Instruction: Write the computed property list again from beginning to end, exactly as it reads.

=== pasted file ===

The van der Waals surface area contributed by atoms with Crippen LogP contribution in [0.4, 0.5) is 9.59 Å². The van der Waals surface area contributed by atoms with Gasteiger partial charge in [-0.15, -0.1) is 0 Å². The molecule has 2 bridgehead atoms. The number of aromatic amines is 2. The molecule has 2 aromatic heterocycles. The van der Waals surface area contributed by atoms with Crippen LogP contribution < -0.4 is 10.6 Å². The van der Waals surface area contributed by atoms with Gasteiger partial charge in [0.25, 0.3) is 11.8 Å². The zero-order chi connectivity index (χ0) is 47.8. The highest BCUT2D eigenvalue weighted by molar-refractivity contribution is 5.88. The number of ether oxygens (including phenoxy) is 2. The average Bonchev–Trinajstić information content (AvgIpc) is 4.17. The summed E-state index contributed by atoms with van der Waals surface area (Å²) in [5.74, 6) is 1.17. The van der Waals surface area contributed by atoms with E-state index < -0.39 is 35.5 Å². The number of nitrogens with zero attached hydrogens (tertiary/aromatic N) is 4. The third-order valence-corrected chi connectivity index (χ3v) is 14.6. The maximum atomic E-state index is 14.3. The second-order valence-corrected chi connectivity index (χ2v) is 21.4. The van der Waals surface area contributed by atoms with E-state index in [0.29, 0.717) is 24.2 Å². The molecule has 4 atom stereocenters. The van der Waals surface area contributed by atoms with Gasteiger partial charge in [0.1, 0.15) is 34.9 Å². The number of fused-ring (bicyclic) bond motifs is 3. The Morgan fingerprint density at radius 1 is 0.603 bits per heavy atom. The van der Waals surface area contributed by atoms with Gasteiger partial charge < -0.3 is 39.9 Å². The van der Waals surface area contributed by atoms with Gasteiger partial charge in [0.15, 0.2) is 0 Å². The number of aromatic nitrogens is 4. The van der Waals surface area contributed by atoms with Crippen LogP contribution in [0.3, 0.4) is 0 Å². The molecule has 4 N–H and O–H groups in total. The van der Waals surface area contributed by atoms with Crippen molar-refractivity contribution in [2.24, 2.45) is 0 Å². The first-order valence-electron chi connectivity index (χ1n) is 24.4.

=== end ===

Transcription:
The van der Waals surface area contributed by atoms with Crippen LogP contribution in [0.4, 0.5) is 9.59 Å². The van der Waals surface area contributed by atoms with Gasteiger partial charge in [-0.15, -0.1) is 0 Å². The molecule has 2 bridgehead atoms. The number of aromatic amines is 2. The molecule has 2 aromatic heterocycles. The van der Waals surface area contributed by atoms with Crippen LogP contribution < -0.4 is 10.6 Å². The van der Waals surface area contributed by atoms with Gasteiger partial charge in [0.25, 0.3) is 11.8 Å². The zero-order chi connectivity index (χ0) is 47.8. The highest BCUT2D eigenvalue weighted by molar-refractivity contribution is 5.88. The number of ether oxygens (including phenoxy) is 2. The average Bonchev–Trinajstić information content (AvgIpc) is 4.17. The summed E-state index contributed by atoms with van der Waals surface area (Å²) in [5.74, 6) is 1.17. The van der Waals surface area contributed by atoms with E-state index < -0.39 is 35.5 Å². The number of nitrogens with zero attached hydrogens (tertiary/aromatic N) is 4. The third-order valence-corrected chi connectivity index (χ3v) is 14.6. The maximum atomic E-state index is 14.3. The second-order valence-corrected chi connectivity index (χ2v) is 21.4. The van der Waals surface area contributed by atoms with E-state index in [0.29, 0.717) is 24.2 Å². The molecule has 4 atom stereocenters. The van der Waals surface area contributed by atoms with Gasteiger partial charge in [0.1, 0.15) is 34.9 Å². The number of fused-ring (bicyclic) bond motifs is 3. The Morgan fingerprint density at radius 1 is 0.603 bits per heavy atom. The van der Waals surface area contributed by atoms with Gasteiger partial charge < -0.3 is 39.9 Å². The van der Waals surface area contributed by atoms with Gasteiger partial charge in [0.15, 0.2) is 0 Å². The number of aromatic nitrogens is 4. The van der Waals surface area contributed by atoms with Crippen LogP contribution in [0.3, 0.4) is 0 Å². The molecule has 4 N–H and O–H groups in total. The van der Waals surface area contributed by atoms with Crippen molar-refractivity contribution in [2.24, 2.45) is 0 Å². The first-order valence-electron chi connectivity index (χ1n) is 24.4.